A major European research effort with Danish participation and EU funding is taking up the battle against aggressive diabetes on a range of fronts.
"With what we know at present, the risk of developing type 2 diabetes appears to lie in changes among our 25,000 genes and to changes in the hundreds of bacteria types living in our gut," says Oluf Borbye Pedersen, Professor of Molecular Metabolism and Genetics at the Novo Nordisk Foundation Centre for Basic Metabolic Research and the Lundbeck Foundation Center for Applied Medical Genomics at the University of Copenhagen.
Professor Oluf Borbye Pedersen has just received a grant of €1.5 million from the EU for an Innovative Medical Initiative to investigate the gut bacteria that are suspected to play a part in the aggressive rapid development of diabetes.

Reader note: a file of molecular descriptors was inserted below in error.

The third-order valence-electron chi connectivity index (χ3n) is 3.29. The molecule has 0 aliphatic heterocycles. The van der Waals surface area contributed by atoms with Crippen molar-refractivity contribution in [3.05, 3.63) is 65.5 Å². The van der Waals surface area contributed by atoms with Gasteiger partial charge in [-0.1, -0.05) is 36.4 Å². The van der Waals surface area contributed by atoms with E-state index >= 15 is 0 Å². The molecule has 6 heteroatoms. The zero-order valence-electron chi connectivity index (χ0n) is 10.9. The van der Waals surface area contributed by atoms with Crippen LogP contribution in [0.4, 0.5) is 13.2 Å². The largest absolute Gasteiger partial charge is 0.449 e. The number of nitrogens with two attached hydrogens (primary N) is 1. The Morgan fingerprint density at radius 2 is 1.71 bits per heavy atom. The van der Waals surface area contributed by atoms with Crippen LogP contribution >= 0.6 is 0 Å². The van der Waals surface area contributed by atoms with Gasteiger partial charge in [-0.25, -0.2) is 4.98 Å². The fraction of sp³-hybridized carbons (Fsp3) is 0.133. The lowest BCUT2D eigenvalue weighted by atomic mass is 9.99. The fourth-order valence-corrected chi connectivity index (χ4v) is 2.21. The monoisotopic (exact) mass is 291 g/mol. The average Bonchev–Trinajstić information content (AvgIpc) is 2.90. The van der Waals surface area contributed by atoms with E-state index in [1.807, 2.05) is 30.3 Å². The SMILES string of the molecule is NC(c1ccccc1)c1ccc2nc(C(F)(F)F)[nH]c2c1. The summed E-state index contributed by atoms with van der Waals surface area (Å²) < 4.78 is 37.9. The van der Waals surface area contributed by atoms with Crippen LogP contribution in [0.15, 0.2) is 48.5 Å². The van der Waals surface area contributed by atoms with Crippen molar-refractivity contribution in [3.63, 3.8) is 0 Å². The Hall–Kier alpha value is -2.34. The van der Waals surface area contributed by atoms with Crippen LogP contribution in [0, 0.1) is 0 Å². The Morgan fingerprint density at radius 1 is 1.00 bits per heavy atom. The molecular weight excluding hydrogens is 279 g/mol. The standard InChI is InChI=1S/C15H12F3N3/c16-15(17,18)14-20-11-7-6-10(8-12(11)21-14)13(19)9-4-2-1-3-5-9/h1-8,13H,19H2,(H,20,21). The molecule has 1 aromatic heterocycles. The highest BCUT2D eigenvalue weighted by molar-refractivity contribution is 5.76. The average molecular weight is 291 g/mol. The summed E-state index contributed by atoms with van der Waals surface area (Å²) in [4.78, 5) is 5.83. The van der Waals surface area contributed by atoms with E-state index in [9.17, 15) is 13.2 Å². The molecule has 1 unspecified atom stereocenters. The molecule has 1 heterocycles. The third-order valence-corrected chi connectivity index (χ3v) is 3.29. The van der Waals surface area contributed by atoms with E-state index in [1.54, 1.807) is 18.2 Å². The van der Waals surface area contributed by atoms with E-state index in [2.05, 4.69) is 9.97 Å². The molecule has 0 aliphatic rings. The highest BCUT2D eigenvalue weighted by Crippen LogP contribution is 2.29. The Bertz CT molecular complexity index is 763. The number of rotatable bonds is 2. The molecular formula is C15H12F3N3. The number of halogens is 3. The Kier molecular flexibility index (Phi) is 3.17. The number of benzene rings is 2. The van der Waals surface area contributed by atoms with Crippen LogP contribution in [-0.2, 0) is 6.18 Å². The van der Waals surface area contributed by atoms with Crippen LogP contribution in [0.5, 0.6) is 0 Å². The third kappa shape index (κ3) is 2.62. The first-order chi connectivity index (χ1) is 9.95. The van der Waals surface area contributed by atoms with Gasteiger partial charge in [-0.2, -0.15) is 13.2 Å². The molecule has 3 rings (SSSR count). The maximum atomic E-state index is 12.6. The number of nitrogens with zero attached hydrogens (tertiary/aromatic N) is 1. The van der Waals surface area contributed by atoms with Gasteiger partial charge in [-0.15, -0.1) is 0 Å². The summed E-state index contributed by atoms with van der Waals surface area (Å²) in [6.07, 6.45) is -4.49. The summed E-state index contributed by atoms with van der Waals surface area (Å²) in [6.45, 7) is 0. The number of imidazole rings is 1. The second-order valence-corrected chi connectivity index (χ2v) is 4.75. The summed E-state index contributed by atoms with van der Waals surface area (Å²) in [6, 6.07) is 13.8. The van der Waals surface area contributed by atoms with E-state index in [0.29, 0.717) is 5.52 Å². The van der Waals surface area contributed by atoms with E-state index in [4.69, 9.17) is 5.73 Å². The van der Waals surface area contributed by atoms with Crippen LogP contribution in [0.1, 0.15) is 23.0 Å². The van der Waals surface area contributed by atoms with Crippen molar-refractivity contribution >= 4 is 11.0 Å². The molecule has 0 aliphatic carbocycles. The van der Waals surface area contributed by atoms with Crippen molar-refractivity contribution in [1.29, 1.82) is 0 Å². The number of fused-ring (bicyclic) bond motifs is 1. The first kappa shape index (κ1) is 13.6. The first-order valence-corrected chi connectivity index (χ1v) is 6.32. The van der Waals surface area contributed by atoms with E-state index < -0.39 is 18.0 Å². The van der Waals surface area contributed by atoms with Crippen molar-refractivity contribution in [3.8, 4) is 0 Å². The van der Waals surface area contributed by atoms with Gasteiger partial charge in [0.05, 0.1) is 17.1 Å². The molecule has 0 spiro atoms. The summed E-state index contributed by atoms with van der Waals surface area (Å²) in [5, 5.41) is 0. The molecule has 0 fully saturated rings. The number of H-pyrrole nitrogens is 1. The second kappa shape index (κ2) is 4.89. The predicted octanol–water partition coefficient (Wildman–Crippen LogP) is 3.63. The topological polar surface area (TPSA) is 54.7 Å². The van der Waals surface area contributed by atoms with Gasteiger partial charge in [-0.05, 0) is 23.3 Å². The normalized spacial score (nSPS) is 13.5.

The study will include the monitoring of about 500 Danish subjects who have recently been diagnosed with elevated blood glucose levels.
In addition to the centre at the University of Copenhagen, this major EU partnership also involves a research group from the Technical University of Denmark and nineteen other European universities. To ensure that the research results are turned into preventive tests and new therapies as soon as possible, the EU has entered into a partnership with four pharmaceuticals companies: Sanofi, Servier, Novo Nordisk and Eli Lily.